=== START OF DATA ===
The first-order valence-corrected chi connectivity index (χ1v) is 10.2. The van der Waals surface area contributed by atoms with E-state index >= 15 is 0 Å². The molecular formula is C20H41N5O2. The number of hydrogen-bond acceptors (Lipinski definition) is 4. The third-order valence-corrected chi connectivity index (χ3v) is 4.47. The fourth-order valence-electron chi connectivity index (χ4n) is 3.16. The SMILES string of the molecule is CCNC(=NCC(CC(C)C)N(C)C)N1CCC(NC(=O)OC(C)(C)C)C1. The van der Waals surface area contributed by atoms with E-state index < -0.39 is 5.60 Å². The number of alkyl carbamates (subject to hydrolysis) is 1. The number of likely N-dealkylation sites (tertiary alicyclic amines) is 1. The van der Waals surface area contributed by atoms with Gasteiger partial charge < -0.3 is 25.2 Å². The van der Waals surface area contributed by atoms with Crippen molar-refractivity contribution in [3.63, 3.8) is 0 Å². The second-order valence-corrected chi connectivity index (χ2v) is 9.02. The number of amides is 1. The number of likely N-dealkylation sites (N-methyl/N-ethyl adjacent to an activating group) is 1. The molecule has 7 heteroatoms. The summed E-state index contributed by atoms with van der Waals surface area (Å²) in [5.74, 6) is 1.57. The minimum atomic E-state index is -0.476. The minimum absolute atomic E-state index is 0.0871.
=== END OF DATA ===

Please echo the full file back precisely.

The first-order valence-corrected chi connectivity index (χ1v) is 10.2. The van der Waals surface area contributed by atoms with E-state index >= 15 is 0 Å². The molecular formula is C20H41N5O2. The number of hydrogen-bond acceptors (Lipinski definition) is 4. The third-order valence-corrected chi connectivity index (χ3v) is 4.47. The fourth-order valence-electron chi connectivity index (χ4n) is 3.16. The SMILES string of the molecule is CCNC(=NCC(CC(C)C)N(C)C)N1CCC(NC(=O)OC(C)(C)C)C1. The van der Waals surface area contributed by atoms with E-state index < -0.39 is 5.60 Å². The number of alkyl carbamates (subject to hydrolysis) is 1. The number of likely N-dealkylation sites (tertiary alicyclic amines) is 1. The van der Waals surface area contributed by atoms with Gasteiger partial charge < -0.3 is 25.2 Å². The van der Waals surface area contributed by atoms with Crippen molar-refractivity contribution in [3.63, 3.8) is 0 Å². The second-order valence-corrected chi connectivity index (χ2v) is 9.02. The number of amides is 1. The number of likely N-dealkylation sites (N-methyl/N-ethyl adjacent to an activating group) is 1. The molecule has 7 heteroatoms. The summed E-state index contributed by atoms with van der Waals surface area (Å²) in [5.74, 6) is 1.57. The minimum atomic E-state index is -0.476. The minimum absolute atomic E-state index is 0.0871.